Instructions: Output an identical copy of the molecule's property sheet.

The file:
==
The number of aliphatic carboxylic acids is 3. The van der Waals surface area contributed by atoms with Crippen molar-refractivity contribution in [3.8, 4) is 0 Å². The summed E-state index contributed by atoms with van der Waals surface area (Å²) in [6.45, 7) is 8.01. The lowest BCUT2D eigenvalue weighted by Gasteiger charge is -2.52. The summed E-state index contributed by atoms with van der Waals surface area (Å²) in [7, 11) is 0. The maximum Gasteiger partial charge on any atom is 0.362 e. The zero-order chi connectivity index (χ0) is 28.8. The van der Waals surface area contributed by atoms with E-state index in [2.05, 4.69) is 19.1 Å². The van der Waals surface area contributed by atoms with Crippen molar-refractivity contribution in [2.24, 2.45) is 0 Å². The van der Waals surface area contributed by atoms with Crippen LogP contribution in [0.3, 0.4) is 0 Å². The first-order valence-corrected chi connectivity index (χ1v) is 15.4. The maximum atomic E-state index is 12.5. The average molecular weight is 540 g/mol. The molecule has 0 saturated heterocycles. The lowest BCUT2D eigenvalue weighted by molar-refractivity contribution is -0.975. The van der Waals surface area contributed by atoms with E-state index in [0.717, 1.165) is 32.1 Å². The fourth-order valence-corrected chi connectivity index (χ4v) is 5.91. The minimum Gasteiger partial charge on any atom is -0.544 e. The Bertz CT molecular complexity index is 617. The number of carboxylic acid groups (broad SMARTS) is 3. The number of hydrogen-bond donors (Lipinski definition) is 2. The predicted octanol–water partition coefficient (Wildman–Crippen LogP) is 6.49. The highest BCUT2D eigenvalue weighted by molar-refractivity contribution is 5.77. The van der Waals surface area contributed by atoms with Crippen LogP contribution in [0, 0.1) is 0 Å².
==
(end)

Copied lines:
The number of aliphatic carboxylic acids is 3. The van der Waals surface area contributed by atoms with Crippen molar-refractivity contribution in [3.8, 4) is 0 Å². The summed E-state index contributed by atoms with van der Waals surface area (Å²) in [6.45, 7) is 8.01. The lowest BCUT2D eigenvalue weighted by Gasteiger charge is -2.52. The summed E-state index contributed by atoms with van der Waals surface area (Å²) in [7, 11) is 0. The maximum Gasteiger partial charge on any atom is 0.362 e. The zero-order chi connectivity index (χ0) is 28.8. The van der Waals surface area contributed by atoms with E-state index in [2.05, 4.69) is 19.1 Å². The van der Waals surface area contributed by atoms with Crippen molar-refractivity contribution in [2.24, 2.45) is 0 Å². The van der Waals surface area contributed by atoms with Crippen LogP contribution in [0.3, 0.4) is 0 Å². The first-order valence-corrected chi connectivity index (χ1v) is 15.4. The maximum atomic E-state index is 12.5. The average molecular weight is 540 g/mol. The molecule has 0 saturated heterocycles. The lowest BCUT2D eigenvalue weighted by molar-refractivity contribution is -0.975. The van der Waals surface area contributed by atoms with E-state index in [0.717, 1.165) is 32.1 Å². The fourth-order valence-corrected chi connectivity index (χ4v) is 5.91. The minimum Gasteiger partial charge on any atom is -0.544 e. The Bertz CT molecular complexity index is 617. The number of carboxylic acid groups (broad SMARTS) is 3. The number of hydrogen-bond donors (Lipinski definition) is 2. The predicted octanol–water partition coefficient (Wildman–Crippen LogP) is 6.49. The highest BCUT2D eigenvalue weighted by molar-refractivity contribution is 5.77. The van der Waals surface area contributed by atoms with Crippen LogP contribution in [0, 0.1) is 0 Å².